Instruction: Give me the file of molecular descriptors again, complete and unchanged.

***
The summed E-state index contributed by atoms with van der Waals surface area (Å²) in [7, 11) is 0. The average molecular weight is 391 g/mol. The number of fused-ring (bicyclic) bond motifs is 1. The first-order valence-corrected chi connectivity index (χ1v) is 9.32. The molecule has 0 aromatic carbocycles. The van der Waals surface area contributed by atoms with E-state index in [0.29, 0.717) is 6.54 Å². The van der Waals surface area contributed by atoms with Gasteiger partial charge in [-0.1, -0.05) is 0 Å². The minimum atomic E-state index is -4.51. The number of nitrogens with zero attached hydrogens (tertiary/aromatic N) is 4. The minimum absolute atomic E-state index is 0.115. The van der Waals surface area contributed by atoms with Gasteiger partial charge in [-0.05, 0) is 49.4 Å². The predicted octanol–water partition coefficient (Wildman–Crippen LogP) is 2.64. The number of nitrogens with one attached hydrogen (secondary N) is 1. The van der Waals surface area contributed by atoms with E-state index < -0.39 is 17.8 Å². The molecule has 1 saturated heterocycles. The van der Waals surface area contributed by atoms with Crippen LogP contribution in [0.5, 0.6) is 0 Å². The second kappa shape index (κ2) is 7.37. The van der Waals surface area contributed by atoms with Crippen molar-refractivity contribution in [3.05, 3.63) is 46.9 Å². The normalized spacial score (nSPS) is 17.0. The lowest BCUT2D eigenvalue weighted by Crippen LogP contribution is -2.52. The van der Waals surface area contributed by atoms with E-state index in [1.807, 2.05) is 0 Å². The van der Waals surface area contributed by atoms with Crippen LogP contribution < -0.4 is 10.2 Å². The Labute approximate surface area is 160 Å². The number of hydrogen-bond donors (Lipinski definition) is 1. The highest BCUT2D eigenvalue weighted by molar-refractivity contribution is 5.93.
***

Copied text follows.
The summed E-state index contributed by atoms with van der Waals surface area (Å²) in [7, 11) is 0. The average molecular weight is 391 g/mol. The number of fused-ring (bicyclic) bond motifs is 1. The first-order valence-corrected chi connectivity index (χ1v) is 9.32. The molecule has 0 aromatic carbocycles. The van der Waals surface area contributed by atoms with E-state index in [0.29, 0.717) is 6.54 Å². The van der Waals surface area contributed by atoms with Gasteiger partial charge in [-0.1, -0.05) is 0 Å². The minimum atomic E-state index is -4.51. The number of nitrogens with zero attached hydrogens (tertiary/aromatic N) is 4. The minimum absolute atomic E-state index is 0.115. The van der Waals surface area contributed by atoms with Gasteiger partial charge in [-0.05, 0) is 49.4 Å². The predicted octanol–water partition coefficient (Wildman–Crippen LogP) is 2.64. The number of nitrogens with one attached hydrogen (secondary N) is 1. The van der Waals surface area contributed by atoms with E-state index < -0.39 is 17.8 Å². The molecule has 1 saturated heterocycles. The van der Waals surface area contributed by atoms with Crippen LogP contribution in [0.5, 0.6) is 0 Å². The second kappa shape index (κ2) is 7.37. The van der Waals surface area contributed by atoms with Crippen molar-refractivity contribution in [3.05, 3.63) is 46.9 Å². The normalized spacial score (nSPS) is 17.0. The lowest BCUT2D eigenvalue weighted by Crippen LogP contribution is -2.52. The van der Waals surface area contributed by atoms with E-state index in [1.807, 2.05) is 0 Å². The van der Waals surface area contributed by atoms with Crippen LogP contribution < -0.4 is 10.2 Å². The Labute approximate surface area is 160 Å². The number of hydrogen-bond donors (Lipinski definition) is 1. The highest BCUT2D eigenvalue weighted by molar-refractivity contribution is 5.93.